By Roger Crane, the Song Scout

The ground-breaking big band Dizzy Gillespie formed in 1946 was one of the most powerful and exciting in the history of jazz. Its brass and reed sections were given arrangements that demanded heavy expenditures of energy. It didn’t take long for Gillespie to realize that his horns needed more than the usual 15-minute breaks to recuperate. So, he put together a rhythm section of pianist/composer John Lewis, vibraphonist Milt Jackson, bassist Ray Brown and drummer Kenny Clark. These four sometimes relieved the brass and reeds for an hour at a time, while they recovered from the chore of playing incendiary bop classics such as “Things to Come” and “Our Delight.” Eventually, they left Dizzy’s band creating their own combo known as the Milt Jackson Quartet. In 1952, when they formed a cooperative combo under the leadership of Lewis, they became the Modern Jazz Quartet (MJQ) which may be the most successful ensemble in the history of jazz. Like Dave Brubeck they capitalized on a growing enthusiasm for jazz among college students. The MJQ disbanded 22 years later but re-formed intermittently into the 1990s. The overbooked Brown was replaced by Percy Heath and, in 1955, Clark by Connie Kay.

John Lewis, one of the melodically most gifted of all jazz composers, firmly believed that J.S. Bach and the blues were compatible and he successfully combined classical forms with improvisation, particularly Milt Jackson’s inventive solos. And Jackson, in turn, rode the irresistible pulse and beautiful blend of bassist Percy Heath, often used as a third melodic voice as well as drummer Connie Kay, who had his own bright colors (a whole arsenal of auxiliary rhythm instruments – finger cymbals, triangles, even small Chinese drums) that didn’t clash with Jackson’s vibes, Arguably, Kay’s uncommonly subdued and sensitive drumming ushered in the MJQ’s finest period from 1955 to 1960. At their considerable peak, the MJQ’s interplay was almost flawless, possessing an original concept that exploited two musical traditions in a very specific way and may be the best exemplar of so-called “third-stream music” jointly inspired by jazz and classical.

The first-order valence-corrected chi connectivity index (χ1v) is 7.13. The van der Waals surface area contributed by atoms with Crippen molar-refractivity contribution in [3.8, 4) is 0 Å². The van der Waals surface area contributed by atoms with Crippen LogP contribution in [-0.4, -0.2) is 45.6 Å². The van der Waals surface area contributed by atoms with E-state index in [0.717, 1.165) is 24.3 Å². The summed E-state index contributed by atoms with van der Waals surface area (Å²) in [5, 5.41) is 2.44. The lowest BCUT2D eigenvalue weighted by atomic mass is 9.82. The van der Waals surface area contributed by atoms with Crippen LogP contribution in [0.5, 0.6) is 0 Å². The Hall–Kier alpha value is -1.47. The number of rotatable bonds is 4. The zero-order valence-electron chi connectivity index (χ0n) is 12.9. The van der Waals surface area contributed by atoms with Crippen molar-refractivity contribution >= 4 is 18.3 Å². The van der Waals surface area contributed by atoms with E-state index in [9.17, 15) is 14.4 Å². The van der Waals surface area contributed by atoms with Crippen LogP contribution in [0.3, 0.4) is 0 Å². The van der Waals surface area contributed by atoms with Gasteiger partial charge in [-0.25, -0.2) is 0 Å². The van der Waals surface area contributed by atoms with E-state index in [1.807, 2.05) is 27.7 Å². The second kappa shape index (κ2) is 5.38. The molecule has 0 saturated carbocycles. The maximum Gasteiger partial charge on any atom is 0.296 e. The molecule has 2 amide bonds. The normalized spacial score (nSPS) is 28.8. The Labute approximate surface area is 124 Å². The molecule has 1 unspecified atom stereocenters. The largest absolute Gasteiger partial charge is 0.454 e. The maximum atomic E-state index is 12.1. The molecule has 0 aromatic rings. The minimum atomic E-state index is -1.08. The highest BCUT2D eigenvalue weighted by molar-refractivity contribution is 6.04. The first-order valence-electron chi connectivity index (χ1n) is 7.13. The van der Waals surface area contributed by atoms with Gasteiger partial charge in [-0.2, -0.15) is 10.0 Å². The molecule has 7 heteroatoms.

There are so many accepted “truths” in jazz that just ain’t so. For example it is jazz lore that the shape and form given by Lewis to his ensemble restricted Jackson’s flow of ideas and improvisatory freedom. But, contrarily, he played some of the most beautiful solos of his career as a member of the MJQ. As director, Lewis generally ensured that the formality and rigidity of the arrangements seldom became pretentious or overwhelmed the group’s improvisations.

1) “Vendome,” published in 1952, was one of Lewis’s earlier pieces composed when he often took over classical forms almost literally. It is available in various compilations, including the 1960 Pyramid recording.

2) “Skating in Central Park,” the ultimate Lewis waltz, is from the MJQ score for the 1957 French film No Sun in Venice. This theme also appears in the 1959 movie Odds Against Tomorrow.

3) The interesting “Cold Wind Is Blowing” is part of a score composed by Lewis for the movie Odds Against Tomorrow, a thriller starring Robert Ryan and Harry Belafonte. This piece takes seven and a half minutes, longer than the standard popular or jazz tune.

4) “Milano” is an exceptionally lovely ballad from the 1955 recording Django. There is a notable Mediterranean feel resounding in the opulence of MJQ’s unassuming interaction, Like the more famous Django, “Milano” is almost a program piece, using the jazz idiom within a tightly controlled frame.

5) The joyous “Golden Striker,” also from No Sun in Venice is one of the more upbeat numbers in the MJQ’s repertoire. It blends swing – courtesy of Kay’s insistent ride cymbal work – against Heath’s grooving bass lines.

Some of you will notice the absence of Lewis’s most popular piece “Django” his homage/lament to the loss of jazz guitarist Django Reinhardt. The reason for omission is simply that “Django” is an iconic jazz classic much discussed and praised by a multitude of writers. There is, by the way, a particularly good ”Django” on the 1960 recording titled Pyramid

You may wish to investigate other worthy MJQ recordings. I recommend two live 1960 CDs. The first is a near-perfect double CD titled European Concert which contains 15 high-quality songs. The second is also a double and was recorded live in what was then Yugoslavia. The title is Dedicated to Connie and summarizes the quiet power of the MJQ in some of their most representative pieces. These two recordings are a vital addition to any serious jazz record collection. I also favor the 1957 film score for No Sun in Venice, which I have referenced above. Gunther Schuller, who organized the orchestra for the original soundtrack recording, observed that “it can serve its purpose in the film. But it can also stand as absolute music apart from the original situation.”

Jazz is one of the last outposts of the vanishing elegance of this world. And the always elegant MJQ combined the qualities of genuine jazz with the classicism of baroque music, providing a unique experience of cool, quiet swing that never lacked emotion and equally never lacked control. As bassist Percy Heath once noted “We got jazz up and out of the barrooms. We tried to put it on the level of the concert stage.” True and, thankfully, while making a “Lady” out of jazz the MJQ seldom forgot to swing.

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